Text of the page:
Thursday, June 26, 2008


Letters come from you

in the slanted afternoon

when I lie with my small daughter

turning bread to milk

You are chasing dream lions

with your lover

through the fogs of Vancouver, marrying

friends with artifice & fire

You call me again, after the winds slam

all the doors closed & the sun sets

in perfect position for your statues

Constancy, Desire, Loss:

shall I say I loved you

when the stars fell, when we spoke

through museums of innocence

& painted our house sky

Shall I say now I was faithful

standing beside you, playing tricks with knives

& baskets of forced lilies

in the snowlocked winters of that country

where I learned to lie.

This is sleight of hand

I have lately learned to master.

You write of beds, I answer

with roses: snowfire, the last time

& with the ballast names

of my small children. When you reply

love, the oldtime, that scarf of wind

binding all transformation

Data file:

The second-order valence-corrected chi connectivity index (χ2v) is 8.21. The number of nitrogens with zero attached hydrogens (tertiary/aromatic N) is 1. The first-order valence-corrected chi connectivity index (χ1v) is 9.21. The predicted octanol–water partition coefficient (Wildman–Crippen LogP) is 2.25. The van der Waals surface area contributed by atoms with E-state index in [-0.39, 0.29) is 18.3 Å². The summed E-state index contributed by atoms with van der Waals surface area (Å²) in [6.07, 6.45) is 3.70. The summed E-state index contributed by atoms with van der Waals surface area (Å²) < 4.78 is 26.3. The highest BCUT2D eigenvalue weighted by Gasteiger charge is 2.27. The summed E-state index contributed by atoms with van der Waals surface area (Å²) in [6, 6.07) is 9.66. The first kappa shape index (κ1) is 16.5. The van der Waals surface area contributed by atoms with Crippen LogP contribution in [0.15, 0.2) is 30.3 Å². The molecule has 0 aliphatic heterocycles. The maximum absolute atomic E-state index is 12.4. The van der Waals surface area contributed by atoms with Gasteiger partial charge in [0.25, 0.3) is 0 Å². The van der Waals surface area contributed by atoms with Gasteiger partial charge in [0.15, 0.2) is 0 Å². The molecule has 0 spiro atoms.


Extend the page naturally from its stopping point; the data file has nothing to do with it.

& I walk through the fire again

wide open we will have nothing left

but this asbestos calm.

Yes, obviously an older poem...the time does go on, doesn't it, and the small girl in the poem is now off on her own. I don't have my records at hand as I post this, but I don't believe it ever met an editor who appreciated it and printed it. The theme of it--reconciling old love and new reality--is one I have pondered all my life. I read Sara Teasdale on the radio last night, because every so often I have the urge to connect the younger generation to the fast fading poetry of the early 20th century, even--or especially--those romantics with their Aprils and their seascapes and the rain beating at the windows.

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